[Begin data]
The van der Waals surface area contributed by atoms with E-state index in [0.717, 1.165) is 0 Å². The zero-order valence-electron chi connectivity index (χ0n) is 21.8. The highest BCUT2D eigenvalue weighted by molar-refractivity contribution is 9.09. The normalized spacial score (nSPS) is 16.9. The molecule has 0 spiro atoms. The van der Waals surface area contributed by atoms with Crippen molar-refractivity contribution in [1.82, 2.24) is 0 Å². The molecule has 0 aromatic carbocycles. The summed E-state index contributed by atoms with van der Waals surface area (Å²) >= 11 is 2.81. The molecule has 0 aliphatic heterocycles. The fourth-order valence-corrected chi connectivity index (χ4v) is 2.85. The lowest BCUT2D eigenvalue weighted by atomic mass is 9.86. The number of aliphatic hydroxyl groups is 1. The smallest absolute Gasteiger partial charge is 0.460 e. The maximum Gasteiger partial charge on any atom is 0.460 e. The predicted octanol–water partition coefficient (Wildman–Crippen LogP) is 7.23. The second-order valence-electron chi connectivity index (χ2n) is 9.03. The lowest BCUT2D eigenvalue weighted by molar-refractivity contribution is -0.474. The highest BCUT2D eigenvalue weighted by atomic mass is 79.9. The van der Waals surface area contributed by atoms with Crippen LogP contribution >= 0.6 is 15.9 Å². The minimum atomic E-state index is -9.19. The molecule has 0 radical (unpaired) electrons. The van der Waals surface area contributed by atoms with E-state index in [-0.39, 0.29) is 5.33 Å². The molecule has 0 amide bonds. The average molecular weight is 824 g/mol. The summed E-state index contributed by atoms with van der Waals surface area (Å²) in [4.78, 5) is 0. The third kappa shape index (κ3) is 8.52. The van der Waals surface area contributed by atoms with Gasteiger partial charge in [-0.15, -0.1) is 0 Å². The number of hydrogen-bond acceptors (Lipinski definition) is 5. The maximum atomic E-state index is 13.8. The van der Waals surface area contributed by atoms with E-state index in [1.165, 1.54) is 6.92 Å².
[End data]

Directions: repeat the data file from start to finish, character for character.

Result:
The van der Waals surface area contributed by atoms with E-state index in [0.717, 1.165) is 0 Å². The zero-order valence-electron chi connectivity index (χ0n) is 21.8. The highest BCUT2D eigenvalue weighted by molar-refractivity contribution is 9.09. The normalized spacial score (nSPS) is 16.9. The molecule has 0 spiro atoms. The van der Waals surface area contributed by atoms with Crippen molar-refractivity contribution in [1.82, 2.24) is 0 Å². The molecule has 0 aromatic carbocycles. The summed E-state index contributed by atoms with van der Waals surface area (Å²) >= 11 is 2.81. The molecule has 0 aliphatic heterocycles. The fourth-order valence-corrected chi connectivity index (χ4v) is 2.85. The lowest BCUT2D eigenvalue weighted by atomic mass is 9.86. The number of aliphatic hydroxyl groups is 1. The smallest absolute Gasteiger partial charge is 0.460 e. The maximum Gasteiger partial charge on any atom is 0.460 e. The predicted octanol–water partition coefficient (Wildman–Crippen LogP) is 7.23. The second-order valence-electron chi connectivity index (χ2n) is 9.03. The lowest BCUT2D eigenvalue weighted by molar-refractivity contribution is -0.474. The highest BCUT2D eigenvalue weighted by atomic mass is 79.9. The van der Waals surface area contributed by atoms with Crippen LogP contribution >= 0.6 is 15.9 Å². The minimum atomic E-state index is -9.19. The molecule has 0 radical (unpaired) electrons. The van der Waals surface area contributed by atoms with E-state index in [-0.39, 0.29) is 5.33 Å². The molecule has 0 amide bonds. The average molecular weight is 824 g/mol. The summed E-state index contributed by atoms with van der Waals surface area (Å²) in [4.78, 5) is 0. The third kappa shape index (κ3) is 8.52. The van der Waals surface area contributed by atoms with Gasteiger partial charge in [-0.15, -0.1) is 0 Å². The number of hydrogen-bond acceptors (Lipinski definition) is 5. The maximum atomic E-state index is 13.8. The van der Waals surface area contributed by atoms with E-state index in [1.165, 1.54) is 6.92 Å².